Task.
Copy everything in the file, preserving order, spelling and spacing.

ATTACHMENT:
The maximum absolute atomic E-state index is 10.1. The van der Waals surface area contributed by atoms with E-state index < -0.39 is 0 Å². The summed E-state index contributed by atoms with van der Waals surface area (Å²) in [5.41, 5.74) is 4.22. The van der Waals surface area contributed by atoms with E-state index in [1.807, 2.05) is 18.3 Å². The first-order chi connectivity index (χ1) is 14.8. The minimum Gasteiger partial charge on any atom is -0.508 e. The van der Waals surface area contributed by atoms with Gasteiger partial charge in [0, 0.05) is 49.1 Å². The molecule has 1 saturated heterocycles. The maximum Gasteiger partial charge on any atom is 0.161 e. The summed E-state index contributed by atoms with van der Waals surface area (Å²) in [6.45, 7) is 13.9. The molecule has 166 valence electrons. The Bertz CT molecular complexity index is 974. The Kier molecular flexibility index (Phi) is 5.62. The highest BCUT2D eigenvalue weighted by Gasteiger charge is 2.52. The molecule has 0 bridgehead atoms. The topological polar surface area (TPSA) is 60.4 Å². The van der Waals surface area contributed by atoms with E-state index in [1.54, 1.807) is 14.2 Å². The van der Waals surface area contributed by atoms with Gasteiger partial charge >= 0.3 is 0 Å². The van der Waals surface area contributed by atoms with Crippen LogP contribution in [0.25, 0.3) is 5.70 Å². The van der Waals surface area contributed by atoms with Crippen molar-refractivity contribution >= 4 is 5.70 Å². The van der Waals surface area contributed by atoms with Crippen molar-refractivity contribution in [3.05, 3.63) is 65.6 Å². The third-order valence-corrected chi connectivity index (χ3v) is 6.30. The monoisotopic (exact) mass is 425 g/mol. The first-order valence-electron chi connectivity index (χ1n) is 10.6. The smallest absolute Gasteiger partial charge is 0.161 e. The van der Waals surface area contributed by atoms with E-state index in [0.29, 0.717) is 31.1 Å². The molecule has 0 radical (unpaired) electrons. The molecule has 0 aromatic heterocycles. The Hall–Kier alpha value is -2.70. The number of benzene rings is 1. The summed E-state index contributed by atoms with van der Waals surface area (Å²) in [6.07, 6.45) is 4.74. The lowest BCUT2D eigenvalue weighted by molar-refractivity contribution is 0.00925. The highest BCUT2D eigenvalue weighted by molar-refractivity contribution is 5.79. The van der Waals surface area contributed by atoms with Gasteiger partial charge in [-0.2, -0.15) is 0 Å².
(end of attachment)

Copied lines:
The maximum absolute atomic E-state index is 10.1. The van der Waals surface area contributed by atoms with E-state index < -0.39 is 0 Å². The summed E-state index contributed by atoms with van der Waals surface area (Å²) in [5.41, 5.74) is 4.22. The van der Waals surface area contributed by atoms with E-state index in [1.807, 2.05) is 18.3 Å². The first-order chi connectivity index (χ1) is 14.8. The minimum Gasteiger partial charge on any atom is -0.508 e. The van der Waals surface area contributed by atoms with Gasteiger partial charge in [0, 0.05) is 49.1 Å². The molecule has 1 saturated heterocycles. The maximum Gasteiger partial charge on any atom is 0.161 e. The summed E-state index contributed by atoms with van der Waals surface area (Å²) in [6.45, 7) is 13.9. The molecule has 166 valence electrons. The Bertz CT molecular complexity index is 974. The Kier molecular flexibility index (Phi) is 5.62. The highest BCUT2D eigenvalue weighted by Gasteiger charge is 2.52. The molecule has 0 bridgehead atoms. The topological polar surface area (TPSA) is 60.4 Å². The van der Waals surface area contributed by atoms with E-state index in [1.54, 1.807) is 14.2 Å². The van der Waals surface area contributed by atoms with Gasteiger partial charge >= 0.3 is 0 Å². The van der Waals surface area contributed by atoms with Crippen LogP contribution in [0.25, 0.3) is 5.70 Å². The van der Waals surface area contributed by atoms with Crippen molar-refractivity contribution >= 4 is 5.70 Å². The van der Waals surface area contributed by atoms with Crippen molar-refractivity contribution in [3.05, 3.63) is 65.6 Å². The third-order valence-corrected chi connectivity index (χ3v) is 6.30. The monoisotopic (exact) mass is 425 g/mol. The first-order valence-electron chi connectivity index (χ1n) is 10.6. The smallest absolute Gasteiger partial charge is 0.161 e. The van der Waals surface area contributed by atoms with E-state index in [0.29, 0.717) is 31.1 Å². The molecule has 0 radical (unpaired) electrons. The molecule has 0 aromatic heterocycles. The Hall–Kier alpha value is -2.70. The number of benzene rings is 1. The summed E-state index contributed by atoms with van der Waals surface area (Å²) in [6.07, 6.45) is 4.74. The lowest BCUT2D eigenvalue weighted by molar-refractivity contribution is 0.00925. The highest BCUT2D eigenvalue weighted by molar-refractivity contribution is 5.79. The van der Waals surface area contributed by atoms with Gasteiger partial charge in [-0.2, -0.15) is 0 Å².